BIG CORP did what BIG CORP does when challenged — IT SUED
With thoughts about what happens when people start to reject the systems of law they’re living under. What happened when the early abolitionists began to organize? They were declared treasonous and every effort was made to shut them down. When the suffragists fought for rights for women, they were arrested and called radicals. How those who feel threatened by change will do everything they can to stop it.
And in Blaine township, that would be the mining corporations. And as expected, last fall two coal corporations sued Blaine township to overturn their ordinances. They’re arguing that the community doesn’t have the legal authority to ban mining, and that the ordinances violate their corporate constitutional rights.
Blaine ups the ante — adopts a home rule municipal charter
Instead of backing down or counting on the courts to save them, the people of Blaine have decided instead to up the ante. They drafted a home rule municipal charter incorporating the Rights of Ecosystems and stripping corporations of constitutional rights. The home rule charter constitutionalizes the ordinances, and, if adopted, it will become the nation’s first local sustainability constitution.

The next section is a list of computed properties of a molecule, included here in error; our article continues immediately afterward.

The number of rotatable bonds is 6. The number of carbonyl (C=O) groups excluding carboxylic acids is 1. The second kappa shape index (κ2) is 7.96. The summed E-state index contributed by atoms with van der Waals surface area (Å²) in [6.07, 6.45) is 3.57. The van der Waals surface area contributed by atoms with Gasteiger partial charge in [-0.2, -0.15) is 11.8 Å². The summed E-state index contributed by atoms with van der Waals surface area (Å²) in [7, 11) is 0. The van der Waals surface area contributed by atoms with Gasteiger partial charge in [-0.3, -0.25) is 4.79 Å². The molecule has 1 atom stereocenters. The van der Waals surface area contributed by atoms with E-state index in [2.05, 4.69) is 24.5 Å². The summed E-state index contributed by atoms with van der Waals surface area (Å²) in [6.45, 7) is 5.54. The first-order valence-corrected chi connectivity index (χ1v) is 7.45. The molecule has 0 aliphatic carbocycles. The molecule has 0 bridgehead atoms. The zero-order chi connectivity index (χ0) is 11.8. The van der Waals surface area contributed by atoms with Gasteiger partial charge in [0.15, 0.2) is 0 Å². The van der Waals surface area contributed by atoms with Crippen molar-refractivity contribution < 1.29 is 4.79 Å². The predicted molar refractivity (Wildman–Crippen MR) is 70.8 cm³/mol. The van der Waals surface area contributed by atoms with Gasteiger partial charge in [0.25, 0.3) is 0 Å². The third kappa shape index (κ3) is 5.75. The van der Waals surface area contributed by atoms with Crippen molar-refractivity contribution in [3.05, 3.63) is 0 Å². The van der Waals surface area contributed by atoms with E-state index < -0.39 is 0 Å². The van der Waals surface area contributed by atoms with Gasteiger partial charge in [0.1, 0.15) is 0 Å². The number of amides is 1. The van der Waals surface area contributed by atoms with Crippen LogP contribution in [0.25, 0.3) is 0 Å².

Meanwhile, Barnstead, NH and Nottingham, PA were fighting to protect their water
Like Blaine, the town of Barnstead, New Hampshire, is rural, and largely conservative. What they faced there wasn’t mining of coal, but of water. Companies like Nestle are targeting communities across the country for their water. Just up the road from Barnstead, USA Springs Corporation had set its sights on the town of Nottingham. The company sought a permit from the state to withdraw over 400,000 gallons of water a day to bottle and sell overseas.
Nottingham played by the rules but couldn’t win because the game was rigged
The people of Nottingham have fought for 7 years to stop USA Springs from coming in and privatizing their water. They appealed permits to the state Department of Environmental Services, they circulated petitions, they lobbied their state legislature, they held protests and they files lawsuits. They did everything right through conventional environmental organizing but somehow they still weren’t winning.